• Soave – A fabulously fun alternative to Pinot Grigio. This wine made from the Garganega grape hails from the same region in Italy, but has a bit more personality than the run of the mill Pinot Grigio. Dare to be different, your guest will thank you for it. Think hors d’ouevres, salads, vegetarian and seafood courses

Red Wine – I like to opt for a lighter, fruit forward red for wedding wines when possible. They tend to be more versatile with a wide selection and they have less tannins, which stain your teeth. I am just thinking about your photos here!

  • Pinot Noir – Pairs equally well with beef tenderloin and mushrooms as it does with salmon. This thin-skinned grape offers bright acidity, moderate tannins and tends to boast bountiful aromas of red berries, currants, cranberries, with hints of earth, spice and mushroom, depending on where it’s grown. Looking for values? Try a Village Burgundy, Spatburgunder, or Chilean Pinot Noir.
  • Pinot Meunier – It’s one of the three grapes allowed in Champagne production and it’s one of the most widely planted grapes in France. It’s a unique and great alternative to Pinot Noir.
  • Beaujolais – This lovely wine produced from the Gamay grape is best served with a slight chill. It’s just as versatile as Pinot but a little more fruit forward and laid back.

If you are interested in learning more about my bridal consulting services, send me an email at I would love to hear from you. Here’s to many years of wedded bliss and great wine!


Top 10 Must-Try Restaurants Mid Cape

There’s something about Cape Cod that never seems to get old.  My husband and I just returned from a lovely ten day vacation through southern New England. I grew up in central Massachusetts and have spent most of childhood vacations in New Hampshire, Maine and Cape Cod, but this year we added a couple of stops in Connecticut and Rhode Island before heading to the Cape (I’ll cover those spots in another blog post).

I have been spending time on the Cape nearly every summer for about 20 years now. I got married on the beaches of  Cape Cod Bay in 2011 and I still have family there. Cape Cod is divided into four sections, Upper Cape, Mid Cape, Lower Cape and Outer Cape. No matter where you visit, there’s just something about the air, the sand, the majestic views, the history and the small quaint towns that run along Route 6a, the main coastal road, through the Cape.  And, don’t forget about the deliciously decadent seafood! While the fruits de mer are plentiful, it’s all about the lobstah and clam chowdah for me. As you take a leisurely drive along 6a, you will see sign after sign through just about every town proclaiming, “Best Chowder” or “World’s Best Lobster Roll!”  While I have visited just about every area of the Cape, I have spent the most time in the Dennis and Chatham areas. Here’s a list of my top 10 must-try restaurants in Mid Cape, I have some great casual places and a couple of fine-dining options for your next visit to this seafood lovers paradise.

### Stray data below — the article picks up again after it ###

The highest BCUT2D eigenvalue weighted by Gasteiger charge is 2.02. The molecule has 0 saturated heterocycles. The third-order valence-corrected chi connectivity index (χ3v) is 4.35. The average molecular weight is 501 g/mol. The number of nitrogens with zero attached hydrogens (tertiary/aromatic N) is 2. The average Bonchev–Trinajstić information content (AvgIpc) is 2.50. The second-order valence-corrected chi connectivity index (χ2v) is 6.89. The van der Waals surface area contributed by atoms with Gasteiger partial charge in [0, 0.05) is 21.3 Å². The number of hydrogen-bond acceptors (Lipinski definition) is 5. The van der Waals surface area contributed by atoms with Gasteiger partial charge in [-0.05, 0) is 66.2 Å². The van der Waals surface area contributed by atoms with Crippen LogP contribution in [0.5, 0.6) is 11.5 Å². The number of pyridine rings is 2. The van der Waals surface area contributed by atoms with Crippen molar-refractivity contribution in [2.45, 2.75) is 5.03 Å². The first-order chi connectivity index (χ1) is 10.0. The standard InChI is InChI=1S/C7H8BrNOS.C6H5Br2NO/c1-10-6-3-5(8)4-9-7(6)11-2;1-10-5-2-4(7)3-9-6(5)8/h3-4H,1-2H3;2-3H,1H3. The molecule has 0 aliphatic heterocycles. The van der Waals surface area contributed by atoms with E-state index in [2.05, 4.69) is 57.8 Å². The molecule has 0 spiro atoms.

Impudent Oyster – A tradition in Chatham for 40 years now! The chef here is quite inventive, putting a unique spin on many popular New England dishes. For starters, the clam chowder, oysters rockafeller and thai mussels are outstanding.  I love a Chardonnay with the chowder and oysters and a glass of Riesling the with thai mussels. For entrees, the pesca fra diablo with lobster, littlenecks and other fresh, local seafood in a  spicy white wine tomato sauce is heavenly. Select a Riesling to tame the heat in the sauce.  Stopping in for lunch? The fish tacos and Nantucket scallop sandwich are delicious.  Grab a glass of Roséwith the fish tacos and a sauvignon blanc with the scallop sandwich or raw bar selections. Walk off your meal by taking a leisurely stroll through downtown Chatham and explore the amazing art galleries and shops along the way.

Chatham Squire – A local favorite since 1968. Come as you are to this super casual pub featuring well-made classic fare like clam strips, whole belly clams, cod sandwich, fish n chips, whole lobsters and fish tacos. You can’t go wrong with any of the local seafood options here. Grab a Lost Sailor IPA or a delicious Squire Sangria for a great pairing with this casual food.

The Red Nun – Here’s another casual spot in Chatham  that’s great for a low key meal after a long day at the beach. The Red Nun has won numerous award for having the best burgers on the Cape. All burgers are served on a sandwich-sized english muffin. The fried lobster and steamed clams are also worth the trip here. This is definitely more a beer and margarita type of place. So, why not grab a local beer and enjoy!